Paris Street Style.

(a ongoing relationship)
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I guess it’s no secret that as street style has commodified over the past few years, the way it is both consumed and the way the publication industry has pushed it has forever changed. And if you read that sentence carefully, you might have noticed two things: that I’m placing responsibility on the publication industry, not the fashion industry, and that I’ve made its importance secondary to consumption. I love shooting on the street, that for me has not, and perhaps will never change. I also believe that Paris street style is at the zenith of all Westernised street style in terms of what you’ll find, especially during fashion week.

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paris street style - katya ledneva
paris street style - elena perminova

When I started out a few years ago, street style was a two-fold concept; on one hand you had photographers seeking out and stopping fashionable people on the street and taking portraits of them, and on the other, a growing legion of girls with some amount of capital showcasing their closets through blogs and the photo talents of their parents and boyfriends. Pure street style on one side of fence, personal fashion style on the other. I guess one was less pure than the other, but publishing platforms looked at the readership numbers of the personal style blogs and found ways to commodify that, paying hundreds or thousands of bloggers to push their content. Meanwhile, fashion magazines figured out they’d be more efficient going the other way, handing out exclusive commissions to fewer photographers to handle the photo loads for them over entire weeks or seasons. Whats interesting here is that the amount of money being exchanged through these two avenues had little to do with the fashion industry itself. That is, until fashion brands saw the funnelling of street style into singular avenues, and realised it would behoove them to perhaps dress their bloggers and notables during fashion week. So in reality:

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paris street style - celine bag
paris street style - leather jacket
paris street style
paris street style - keith morrison, julien boudet, victor jones, manuel pallhuber

A brand pays a blogger to wear their clothes to a show. I photograph the blogger at the show. A publisher pays for the photo. Thousands of people see the photo. A few of them by the merchandise. In the perfect world, everyone from the top down is paid. This is street style in 2015. The publishers drive the content and make it worth something, otherwise labels would never pay bloggers to wear clothes.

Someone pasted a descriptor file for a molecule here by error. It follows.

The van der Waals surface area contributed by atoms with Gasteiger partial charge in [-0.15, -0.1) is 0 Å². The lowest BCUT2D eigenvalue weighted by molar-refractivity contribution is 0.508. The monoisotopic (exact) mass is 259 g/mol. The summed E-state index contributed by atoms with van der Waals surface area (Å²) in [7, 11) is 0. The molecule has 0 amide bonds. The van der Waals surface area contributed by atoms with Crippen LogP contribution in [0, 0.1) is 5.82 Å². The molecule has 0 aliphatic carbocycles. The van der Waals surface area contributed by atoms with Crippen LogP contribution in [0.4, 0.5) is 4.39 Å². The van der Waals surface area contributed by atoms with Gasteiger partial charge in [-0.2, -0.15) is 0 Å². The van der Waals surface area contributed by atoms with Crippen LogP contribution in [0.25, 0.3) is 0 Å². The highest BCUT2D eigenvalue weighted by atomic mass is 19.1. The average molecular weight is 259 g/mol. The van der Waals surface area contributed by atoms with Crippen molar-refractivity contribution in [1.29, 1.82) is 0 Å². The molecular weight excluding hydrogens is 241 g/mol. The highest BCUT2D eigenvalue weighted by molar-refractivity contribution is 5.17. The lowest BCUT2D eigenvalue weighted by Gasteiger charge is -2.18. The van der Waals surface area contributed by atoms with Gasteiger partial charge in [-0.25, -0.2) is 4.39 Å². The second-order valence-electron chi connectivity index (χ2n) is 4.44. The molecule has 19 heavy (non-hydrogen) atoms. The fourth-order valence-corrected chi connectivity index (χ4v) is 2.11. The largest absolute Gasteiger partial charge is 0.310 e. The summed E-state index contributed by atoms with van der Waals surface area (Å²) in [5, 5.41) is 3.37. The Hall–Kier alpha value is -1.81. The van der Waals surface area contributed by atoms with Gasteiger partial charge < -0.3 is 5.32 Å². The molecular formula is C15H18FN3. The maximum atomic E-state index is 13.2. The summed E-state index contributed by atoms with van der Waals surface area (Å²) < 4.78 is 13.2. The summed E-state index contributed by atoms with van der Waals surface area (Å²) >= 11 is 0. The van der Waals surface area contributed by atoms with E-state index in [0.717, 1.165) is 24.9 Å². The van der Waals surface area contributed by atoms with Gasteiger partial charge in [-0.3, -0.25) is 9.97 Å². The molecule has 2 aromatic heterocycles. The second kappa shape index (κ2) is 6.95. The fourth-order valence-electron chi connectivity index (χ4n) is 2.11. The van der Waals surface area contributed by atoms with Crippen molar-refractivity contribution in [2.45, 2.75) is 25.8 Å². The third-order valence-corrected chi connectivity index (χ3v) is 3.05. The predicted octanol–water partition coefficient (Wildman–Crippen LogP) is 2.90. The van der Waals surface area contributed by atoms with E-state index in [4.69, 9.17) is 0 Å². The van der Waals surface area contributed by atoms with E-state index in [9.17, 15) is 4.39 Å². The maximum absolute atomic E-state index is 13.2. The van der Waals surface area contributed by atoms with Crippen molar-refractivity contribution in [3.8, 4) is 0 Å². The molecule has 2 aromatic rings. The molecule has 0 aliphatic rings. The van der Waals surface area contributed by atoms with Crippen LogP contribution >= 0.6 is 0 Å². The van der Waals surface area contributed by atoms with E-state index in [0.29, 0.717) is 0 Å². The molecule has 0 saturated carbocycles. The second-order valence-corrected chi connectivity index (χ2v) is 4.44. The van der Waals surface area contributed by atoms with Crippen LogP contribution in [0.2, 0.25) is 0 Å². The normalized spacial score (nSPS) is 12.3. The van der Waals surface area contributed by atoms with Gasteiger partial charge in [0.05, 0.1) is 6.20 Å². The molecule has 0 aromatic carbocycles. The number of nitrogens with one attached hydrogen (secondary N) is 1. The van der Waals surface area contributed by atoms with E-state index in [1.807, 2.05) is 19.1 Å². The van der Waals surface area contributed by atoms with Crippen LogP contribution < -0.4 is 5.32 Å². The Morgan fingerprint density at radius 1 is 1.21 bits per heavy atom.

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paris street style - orange kenzo
paris street style - mother and daughter

In a way, this is why I love going to London Fashion Week so much, and why many photographers hate it—it’s still the Wild West in some capacity; the venues are still overrun with people who haven’t been paid to wear clothes, but who still try very very hard to dress up and get photographed. Five years ago, those photos were worth something in the currency of creativity and inspiration. Today, they are worth substantially less, if anything at all, because it’s not what international magazines want.

What you’ll find in terms of Paris street style is a stark contrast to London. Paris takes itself very seriously on these matters, and it does not mess around. At the Valentino show, so many women wear Valentino; so many women can afford to wear their own Valentino. There’s generally more space to photograph, more places to go… and weather that is generally agreeable during the peak fashion times of the year. There are more photographers shooting street style outside the shows than there are inside on the runway, each of them shooting with their own ideas of glory or hopes of being the next Tommy Ton or Adam Katz Sinding. I mentioned the Wild West, but really, street style during fashion month has become the new gold rush—every photographer abandons reality in hopes of striking rich. Mouths foam at the idea of arriving in Paris to capture the very best.

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paris street style - anna dello russo

I suppose that Paris street style does the opposite for me these days. It remains the very best, and I am the most focused when I’m here. And after travelling from city to city and pressing my shutter thousands of times over the course of three or four weeks, I realise how humbling it can be. If you arrive wanting to jump in on the gold rush, there is a small, finite number of people you will need to find. If you simply do it for the love, or for the desire of being the best at the craft, your aspirations must be different. There isn’t much space to hedge.

paris street style 2
paris street style - models off duty
paris street style - keith morrison